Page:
Whether the term gamification connotes negativity or it’s just a word taken direct from the video game industry to entice, the trend is pulsing through social customer service, location-based marketing, and social marketing.
You need to begin now to view gamification as something that inspires, incents and motivates customers, employees, prospects, and others who engage with your brand in a variety of ways, on mobile platforms, in-person, via phone, or other.
At the core of gamification is a study in human behavior.
There is a burgeoning and nascent industry around the psychology of human connectivity which also stems from how we’re wired to compete.
Several years ago, Klout hit the social stage, and many pioneer users were up because the platform was assigning scores on “influencers” based on the number of tweets and +K awarded on a variety of irrelevant topics and levels of engagement. Was that really influence or was it selective tallying of whose on Twitter longer than most?
Flash forward. After many closed their Klout accounts in public protest, I just received last week my first Klout Perk — a free Sony Walkman. My Klout hovers around 60, and I can influence that score by three points sitting at Social Slam and tweeting and Facebooking and Instagramming all day in conference. Is a Klout perk bribery or good marketing? It’s probably good old gamification — incentivizing Klout users to tout, share, post, feel good, and compete, while sharing the good news in a blog post that a free Sony Walkman just arrived. (Yes, I felt compelled to write about that; it’s a high-quality product and I paid nada.)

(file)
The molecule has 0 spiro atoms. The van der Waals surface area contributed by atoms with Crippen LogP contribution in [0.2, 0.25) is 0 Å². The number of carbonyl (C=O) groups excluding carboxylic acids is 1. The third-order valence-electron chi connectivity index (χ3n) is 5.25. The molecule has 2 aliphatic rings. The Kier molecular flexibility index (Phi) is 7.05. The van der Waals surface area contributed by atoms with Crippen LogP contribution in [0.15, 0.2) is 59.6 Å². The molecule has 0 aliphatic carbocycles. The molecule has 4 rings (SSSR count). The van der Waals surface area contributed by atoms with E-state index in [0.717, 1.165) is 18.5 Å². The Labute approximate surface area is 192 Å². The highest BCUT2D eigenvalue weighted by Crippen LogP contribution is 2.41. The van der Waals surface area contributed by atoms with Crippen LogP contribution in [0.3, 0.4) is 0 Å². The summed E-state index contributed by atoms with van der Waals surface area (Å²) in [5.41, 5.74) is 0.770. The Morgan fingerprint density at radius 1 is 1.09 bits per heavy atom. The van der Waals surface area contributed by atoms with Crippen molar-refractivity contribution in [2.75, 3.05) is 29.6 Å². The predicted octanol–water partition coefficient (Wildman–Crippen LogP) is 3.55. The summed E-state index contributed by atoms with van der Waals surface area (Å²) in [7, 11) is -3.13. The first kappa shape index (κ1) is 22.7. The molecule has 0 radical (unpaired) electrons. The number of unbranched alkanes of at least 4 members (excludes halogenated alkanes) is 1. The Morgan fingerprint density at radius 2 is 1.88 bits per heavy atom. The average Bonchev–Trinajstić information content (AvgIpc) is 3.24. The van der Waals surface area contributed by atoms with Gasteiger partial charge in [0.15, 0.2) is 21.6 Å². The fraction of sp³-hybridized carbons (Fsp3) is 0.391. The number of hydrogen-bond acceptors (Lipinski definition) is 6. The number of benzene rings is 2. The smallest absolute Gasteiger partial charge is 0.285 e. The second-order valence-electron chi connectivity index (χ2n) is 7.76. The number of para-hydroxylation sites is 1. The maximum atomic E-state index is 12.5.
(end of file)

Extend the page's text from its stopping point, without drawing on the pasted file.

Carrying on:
Meanwhile, earning badges and becoming the mayor on Foursquare drives my competitive streak. While recently on spring break driving 2,500 miles, I was the leading scorer among my Foursquare friends until someone in the UK racked up 1,000 points literally overnight. My 11-year-old kidlet and I were not happy; so I tried to unfriend that guy to no avail. We knew he gamed the system and cheated while I diligently checked in at each Hilton hotel to earn 50 points in the Hilton Honors program.
With these two examples from one person, multiply that by Pi. I’m not even a gamer; I’m in a much older demographic, and I hardly engage with the platforms that would allow me to compete at a furious pace.
What Gamification Means To Marketers
Website magazine’s May 2013 issue has a short piece by Evan Hamilton, head of community for UserVoice, on this topic. He references Zappos, Wired magazine, and Gartner’s prediction that 50% of brands will gamify by 2015 and 70% of the largest organizations will have at least one gamification app.
What he also writes is of interest:
“Gamification is not about creating motivation, it’s about reminding people of their inspiration.”
Think about that a moment…
Hamilton says…”If you’re trying to get your users more engaged, take a deep look into what inspires them. Then try building in gamification that evokes that inspiration and reminds them of why they’re doing what they’re doing.”
Social customer service is an area ripe for gamification. The frontline ambassadors need to realize that their motivation is not about earning a badge for the most calls completed; rather, motivation needs to be satisfied customers.
I find the psychology of human behavior behind gamification fascinating. As marketers, we need to delve into the crux of customers’ competitive nature and their need to be acknowledged. Blend that core element into product marketing, customer service, and mobility programs and platforms to motivate response via winning beyond just earning a badge or free dessert.